Most architectures forward log events to an external syslog component. Okta strongly recommends that a logging server be configured for all Access Gateway environments.
See Configure log forwarders for more information on configuring log forwarding.

The comprehensive architecture is really a super set architecture, representing most of components that might be part ofAccess Gateway. This architecture is designed to meet a number of requirements including:

  • Providing external access to a set of applications, hosted inside a corporate network. Represented in this architecture by external use applications.

  • Proving secure use to a set of applications, access from inside the network, but secured by Access Gateway. Represented by internal use applications.

  • Providing scalable managed access, using a variety of load balancers, located in strategic locations throughout the architecture.

  • Securing Kerberos based applications using Access Gateway and Okta's Kerberos support.

  • In-directing all internal network access using a proxy server.

Architecture

Components

Location

ComponentDescription




External internet

 

 

Clients

Traditional client browser accessing Access Gateway using known as [appN|consumer-app1].example.com URLs.

Okta org

Your Okta org, providing identity services.

Okta org Universal Directory

Okta universal directory, housed within an Okta org, containing users outside other LDAP/AD implementations. Typically these include other customer accounts, partner accounts and more.






DMZ

 

Pre Access Gateway load balancer 
External useAccess Gateway clusterThe Access Gateway cluster, located in the DMZ, used to provide access to applications used by external internet clients. Typically hosted in a virtual environment such as Amazon Web Services, MS Azure, Oracle OCI or something similar. See Manage Access Gateway deployment.















Internal

 

 

 

      
External use Access Gateway adminThe admin instance for the Access Gateway cluster located in the DMZ is typically located inside the internal network, and only accessible to administrators also inside the internal network.
Post external Load balancerPositioned between the external use Access Gateway cluster and the backing protected web resources, the post external load balancer manages load between Access Gateway and the protected web resources.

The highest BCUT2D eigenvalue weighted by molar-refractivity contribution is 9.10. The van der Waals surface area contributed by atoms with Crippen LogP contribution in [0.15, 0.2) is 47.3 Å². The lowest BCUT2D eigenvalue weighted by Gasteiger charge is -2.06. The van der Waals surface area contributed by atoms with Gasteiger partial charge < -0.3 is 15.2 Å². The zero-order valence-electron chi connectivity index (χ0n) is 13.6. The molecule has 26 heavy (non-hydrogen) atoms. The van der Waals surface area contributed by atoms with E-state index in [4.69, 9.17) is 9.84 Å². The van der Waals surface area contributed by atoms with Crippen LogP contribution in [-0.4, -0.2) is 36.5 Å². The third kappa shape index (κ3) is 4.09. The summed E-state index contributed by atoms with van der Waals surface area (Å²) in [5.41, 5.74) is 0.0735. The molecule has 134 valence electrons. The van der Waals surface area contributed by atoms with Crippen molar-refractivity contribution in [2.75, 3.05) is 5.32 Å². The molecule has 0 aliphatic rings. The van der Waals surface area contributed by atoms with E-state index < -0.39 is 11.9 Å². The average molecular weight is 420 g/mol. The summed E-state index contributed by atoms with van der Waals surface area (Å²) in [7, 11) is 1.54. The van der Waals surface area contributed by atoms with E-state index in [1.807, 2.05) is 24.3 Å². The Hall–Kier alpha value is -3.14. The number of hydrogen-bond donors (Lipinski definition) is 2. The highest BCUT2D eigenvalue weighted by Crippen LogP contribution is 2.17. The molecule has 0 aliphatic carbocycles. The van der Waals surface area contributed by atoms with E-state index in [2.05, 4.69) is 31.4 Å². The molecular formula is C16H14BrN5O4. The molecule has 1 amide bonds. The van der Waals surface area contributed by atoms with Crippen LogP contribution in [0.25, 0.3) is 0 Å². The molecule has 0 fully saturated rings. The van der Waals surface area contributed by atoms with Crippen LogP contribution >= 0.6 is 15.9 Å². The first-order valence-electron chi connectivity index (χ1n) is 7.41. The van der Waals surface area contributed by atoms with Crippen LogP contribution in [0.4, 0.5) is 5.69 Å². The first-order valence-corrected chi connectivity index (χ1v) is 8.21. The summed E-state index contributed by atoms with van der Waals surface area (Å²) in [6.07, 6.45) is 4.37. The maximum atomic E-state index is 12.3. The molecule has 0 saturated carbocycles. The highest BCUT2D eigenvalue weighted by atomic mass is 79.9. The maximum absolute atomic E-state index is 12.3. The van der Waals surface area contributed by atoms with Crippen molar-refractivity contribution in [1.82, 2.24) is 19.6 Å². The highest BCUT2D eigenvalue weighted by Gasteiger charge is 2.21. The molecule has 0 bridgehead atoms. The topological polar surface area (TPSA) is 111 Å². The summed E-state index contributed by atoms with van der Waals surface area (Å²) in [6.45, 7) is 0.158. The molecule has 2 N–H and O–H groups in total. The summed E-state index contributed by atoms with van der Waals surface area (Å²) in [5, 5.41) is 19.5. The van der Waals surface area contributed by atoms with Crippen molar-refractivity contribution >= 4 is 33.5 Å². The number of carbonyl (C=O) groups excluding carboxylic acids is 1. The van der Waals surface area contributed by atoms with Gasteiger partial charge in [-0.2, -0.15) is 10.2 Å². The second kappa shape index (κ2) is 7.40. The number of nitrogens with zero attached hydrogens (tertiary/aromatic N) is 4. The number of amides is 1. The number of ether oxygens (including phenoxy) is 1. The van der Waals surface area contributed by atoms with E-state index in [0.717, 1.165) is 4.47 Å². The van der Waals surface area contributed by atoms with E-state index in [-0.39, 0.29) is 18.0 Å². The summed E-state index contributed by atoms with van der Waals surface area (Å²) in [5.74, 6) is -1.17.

External use applicationExternal use applications are those protected web resources exposed by Access Gateway, but physically hosted within the internal network. These applications may be Header, Kerberos, SAML, SWA or other applications.
Internal clientsInternal clients are users accessing applications from within the internal network itself. These clients are typically physically inside the customers network.
Pre internal Access Gateway load balancer

Load balancer for the DMZ based cluster.
Positioned between internal clients and the internal use cluster.

Internal use Access Gateway clusterInternal use only Access Gateway cluster, completely separate from DMZ based Access Gateway cluster and used to provide access to internal use applications.

Post internal Access Gateway load balancer

Positioned between the internal use Access Gateway cluster and the backing protected web resources, the post internal load balancer manages load between Access Gateway and internal protected web resources.

Internal use applicationsInternal use applications are those protected web resources exposed by Access Gateway, but physically hosted within the internal network and only available to internal network clients

Active directory server(s)

Internal use active directory servers used to support Kerberos applications are required.

Active directory agent(s)

Co-located Okta active directory agents, configured to communicate via a proxy, and providing user information.

Other considerations

Not shown in this architecture are the data centers housing architecture components.
The following is a possible high level breakdowns of where different components are housed.

ComponentData center
External Access Gateway cluster.
Pre external Access Gatewayload balancer
Virtual data center 1
Likely AWS, OCI or MSAzure based

Post external Access Gateway load balance

Physical data center 1
Likely co-located with the internal use applications

Pre internal Access Gateway load balancer

Likely virtual data center 2
Possibly co-located with either internal applications or internal Access Gateway

Internal Access Gateway cluster

Virtual data center 2 (Possibly AWS etc, also possibly VMWare)

External use applications

Internal use applications

Physical data center 1

Internal proxy server

Possibly in Virtual data center 2, likely co-located with other internal servers.